Middlesbrough Literary Festival
Last night's literary event featured historian and author Juliet Gardiner. The latest of Juliet's 14 books is a study of one particular decade and is called 'The Thirties: An Intimate History'.
Juliet delivered a very informative presentation about the 1930s and her reasons for writing all about it. It was a time of great contrasts and not so easy to pigeonhole. On the one hand there was extreme poverty amid the great Depression and families lived in fear of visits by 'The Means Test Man'. Yet other families were starting to live the dream, with brand new cars and the growing emergence of the arts and other forms of entertainment.
International tensions were building too, with the Spanish Civil War foreshadowing a far larger conflict, which would start to run its terrible course before the decade was over.
Juliet then read various passages from her book. Some were sad, others were funny. Tales of the extremes people went to in order to avoid the Means Test Man - who could call in at any time, completely unannounced - were a mixture of both.
At 944 pages, 'The Thirties: An Intimate History' is a very impressive tome and replete with quotes from a huge range of people and sources.
Next, it was time for questions from the audience and there were some very good ones which sparked a lively and interesting debate.
This all served to further demonstrate that the 1930s was a contrary period of time, with definitive statements on any particular aspect of the decade proving very difficult to uphold.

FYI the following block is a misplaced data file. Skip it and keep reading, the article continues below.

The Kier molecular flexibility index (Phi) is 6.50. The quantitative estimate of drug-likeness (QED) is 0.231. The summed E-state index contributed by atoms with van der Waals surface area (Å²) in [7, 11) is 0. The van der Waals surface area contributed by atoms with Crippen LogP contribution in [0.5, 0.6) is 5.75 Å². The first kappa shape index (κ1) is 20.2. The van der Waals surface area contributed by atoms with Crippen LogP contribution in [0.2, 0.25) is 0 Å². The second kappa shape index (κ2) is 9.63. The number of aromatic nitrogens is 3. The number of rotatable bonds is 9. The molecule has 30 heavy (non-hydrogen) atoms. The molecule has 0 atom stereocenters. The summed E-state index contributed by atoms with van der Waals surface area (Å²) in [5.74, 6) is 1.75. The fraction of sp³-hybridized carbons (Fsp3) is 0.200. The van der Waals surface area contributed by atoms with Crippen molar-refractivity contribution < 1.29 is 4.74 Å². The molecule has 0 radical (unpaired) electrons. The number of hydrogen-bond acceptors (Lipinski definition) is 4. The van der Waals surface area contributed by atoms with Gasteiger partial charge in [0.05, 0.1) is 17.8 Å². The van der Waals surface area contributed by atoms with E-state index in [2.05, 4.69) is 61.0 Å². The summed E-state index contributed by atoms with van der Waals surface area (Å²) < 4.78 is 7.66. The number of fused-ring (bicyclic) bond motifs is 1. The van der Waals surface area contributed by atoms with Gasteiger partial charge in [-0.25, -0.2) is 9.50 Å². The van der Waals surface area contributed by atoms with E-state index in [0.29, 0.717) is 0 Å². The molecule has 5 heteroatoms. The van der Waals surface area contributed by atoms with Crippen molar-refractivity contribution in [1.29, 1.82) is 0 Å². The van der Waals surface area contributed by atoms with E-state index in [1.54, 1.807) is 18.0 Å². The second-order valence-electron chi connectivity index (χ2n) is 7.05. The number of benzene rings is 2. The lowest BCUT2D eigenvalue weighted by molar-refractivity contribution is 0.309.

It's always a great experience to be in the company of someone who is passionate about their subject. Juliet provided us all with an excellent and inspiring evening which lasted around 100 minutes (not even counting the time for the tea and biscuits!).
It's well worth spending some time having a look around the general area of the Middlesbrough Library. Our area has its history too and there's a couple of statues worthy of note.
Sir Samuel Alexander Sadler was the first Conservative MP for Middlesbrough and pioneer of Teesside's chemical industry.
There's plenty of great events still come in the Literary Festival. See the official website for details:
Just look at the range of events! It is quite clear that the organisers have pulled out all of the stops to create a magnificent six-week Festival. I once organised a small Literary Festival for a school and to sign up just a handful of writers took months, so it's hard to imagine how much time was taken up to set it all up. 'Hats off' to the team on their splendid achievement. People of Teesside - support your local Festival!
For my other reports on Festival events, please pop along to: